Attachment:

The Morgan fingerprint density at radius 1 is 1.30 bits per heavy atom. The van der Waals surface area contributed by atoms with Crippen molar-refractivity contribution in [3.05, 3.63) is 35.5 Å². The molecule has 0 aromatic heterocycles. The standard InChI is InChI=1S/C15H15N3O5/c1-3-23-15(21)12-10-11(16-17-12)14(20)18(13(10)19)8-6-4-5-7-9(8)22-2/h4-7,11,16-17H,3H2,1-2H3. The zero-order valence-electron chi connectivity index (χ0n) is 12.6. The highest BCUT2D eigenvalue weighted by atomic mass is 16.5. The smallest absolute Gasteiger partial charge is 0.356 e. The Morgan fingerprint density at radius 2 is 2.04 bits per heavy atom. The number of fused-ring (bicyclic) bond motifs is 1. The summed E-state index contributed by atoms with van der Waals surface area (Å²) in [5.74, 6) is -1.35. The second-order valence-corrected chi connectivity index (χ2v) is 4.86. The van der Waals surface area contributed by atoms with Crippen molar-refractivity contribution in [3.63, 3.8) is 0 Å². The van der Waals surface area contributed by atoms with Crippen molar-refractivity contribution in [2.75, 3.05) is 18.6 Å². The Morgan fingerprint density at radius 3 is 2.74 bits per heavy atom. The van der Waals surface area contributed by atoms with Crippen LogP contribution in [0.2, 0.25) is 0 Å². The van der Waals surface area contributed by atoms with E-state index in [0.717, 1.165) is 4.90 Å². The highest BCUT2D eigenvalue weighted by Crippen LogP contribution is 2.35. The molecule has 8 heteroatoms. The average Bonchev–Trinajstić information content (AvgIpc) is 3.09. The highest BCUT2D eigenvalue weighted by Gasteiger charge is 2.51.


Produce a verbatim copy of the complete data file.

The Morgan fingerprint density at radius 1 is 1.30 bits per heavy atom. The van der Waals surface area contributed by atoms with Crippen molar-refractivity contribution in [3.05, 3.63) is 35.5 Å². The molecule has 0 aromatic heterocycles. The standard InChI is InChI=1S/C15H15N3O5/c1-3-23-15(21)12-10-11(16-17-12)14(20)18(13(10)19)8-6-4-5-7-9(8)22-2/h4-7,11,16-17H,3H2,1-2H3. The zero-order valence-electron chi connectivity index (χ0n) is 12.6. The highest BCUT2D eigenvalue weighted by atomic mass is 16.5. The smallest absolute Gasteiger partial charge is 0.356 e. The Morgan fingerprint density at radius 2 is 2.04 bits per heavy atom. The number of fused-ring (bicyclic) bond motifs is 1. The summed E-state index contributed by atoms with van der Waals surface area (Å²) in [5.74, 6) is -1.35. The second-order valence-corrected chi connectivity index (χ2v) is 4.86. The van der Waals surface area contributed by atoms with Crippen molar-refractivity contribution in [3.63, 3.8) is 0 Å². The van der Waals surface area contributed by atoms with Crippen molar-refractivity contribution in [2.75, 3.05) is 18.6 Å². The Morgan fingerprint density at radius 3 is 2.74 bits per heavy atom. The van der Waals surface area contributed by atoms with Crippen LogP contribution in [0.2, 0.25) is 0 Å². The van der Waals surface area contributed by atoms with E-state index in [0.717, 1.165) is 4.90 Å². The highest BCUT2D eigenvalue weighted by Crippen LogP contribution is 2.35. The molecule has 8 heteroatoms. The average Bonchev–Trinajstić information content (AvgIpc) is 3.09. The highest BCUT2D eigenvalue weighted by Gasteiger charge is 2.51.